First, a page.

Topological quantum transport properties in spin-valley locked Dirac semimetals

Project: Research project

Project Details


NON-TECHNICAL DESCRIPTION: Developing materials with novel properties is essential for sustaining the nation’s leadership in emerging quantum technologies. Some of those novel properties include “nonlinear Hall effect” and “valley Hall effect” which are attractive for applications such as quantum devices and next-generation wireless networks. This project involves producing these materials and investigating these properties as well as their ability to function at room temperature. The project provides rich opportunities for training students and preparing them as future workforce in high-tech industries. Undergraduate students, including those from the underrepresented minority groups, will be recruited and trained to grow the materials and perform measurements to discover their properties. Local high school students will also be engaged through their participation in the “Make it Matter Camp” outreach. TECHNICAL DESCRIPTION: The valley degree of freedom in the electronic structure of a material has been proposed as a new form of information carrier. When the valley degree of freedom is combined with broken inversion symmetry and strong spin-orbital coupling, it can create a unique electronic state characterized by spin-valley locking, resulting in exotic quantum transport phenomena such as the valley and nonlinear Hall effects. These new concepts lay a foundation for new device applications such as valleytronics and terahertz detectors. This project aims to demonstrate room-temperature bulk nonlinear-Hall and valley-Hall effects in spin-valley-locked Dirac semimetal BaMnSb2 and several other materials. The principal investigator of this project pursues these goals through bulk single crystal growth, microscale Hall device fabrications, nonlinear transport measurements, and optical imaging. The valley Hall effect was observed only in two-dimensional materials but never reported for any bulk materials. Although the nonlinear Hall effect was previously demonstrated in several 2D/3D materials, it is a primarily low-temperature phenomenon. The room-temperature bulk nonlinear Hall effect is yet to be realized. This research project will generate rich opportunities for teaching, training, and learning. Several undergraduate students, including underrepresented minority students, are trained to grow the single crystals used in this project and perform transport measurements in each project year.This award reflects NSF's statutory mission and has been deemed worthy of support through evaluation using the Foundation's intellectual merit and broader impacts review criteria.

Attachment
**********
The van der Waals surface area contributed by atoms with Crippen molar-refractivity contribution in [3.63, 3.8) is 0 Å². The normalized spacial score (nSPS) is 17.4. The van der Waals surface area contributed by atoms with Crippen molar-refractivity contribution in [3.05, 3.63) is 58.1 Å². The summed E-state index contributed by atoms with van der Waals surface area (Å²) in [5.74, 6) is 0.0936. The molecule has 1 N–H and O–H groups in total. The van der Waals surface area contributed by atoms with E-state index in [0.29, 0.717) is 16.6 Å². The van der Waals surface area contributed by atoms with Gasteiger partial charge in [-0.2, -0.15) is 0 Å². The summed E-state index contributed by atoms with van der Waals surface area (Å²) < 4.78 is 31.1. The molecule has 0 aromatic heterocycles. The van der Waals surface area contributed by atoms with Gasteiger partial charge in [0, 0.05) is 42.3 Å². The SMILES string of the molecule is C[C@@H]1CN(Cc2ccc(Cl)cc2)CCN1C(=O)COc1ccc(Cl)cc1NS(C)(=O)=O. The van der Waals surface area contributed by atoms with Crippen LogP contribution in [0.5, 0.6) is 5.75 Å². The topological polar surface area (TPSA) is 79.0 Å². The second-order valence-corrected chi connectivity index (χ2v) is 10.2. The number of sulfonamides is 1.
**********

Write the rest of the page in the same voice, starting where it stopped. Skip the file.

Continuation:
Effective start/end date7/1/226/30/25


  • National Science Foundation: $435,371.00


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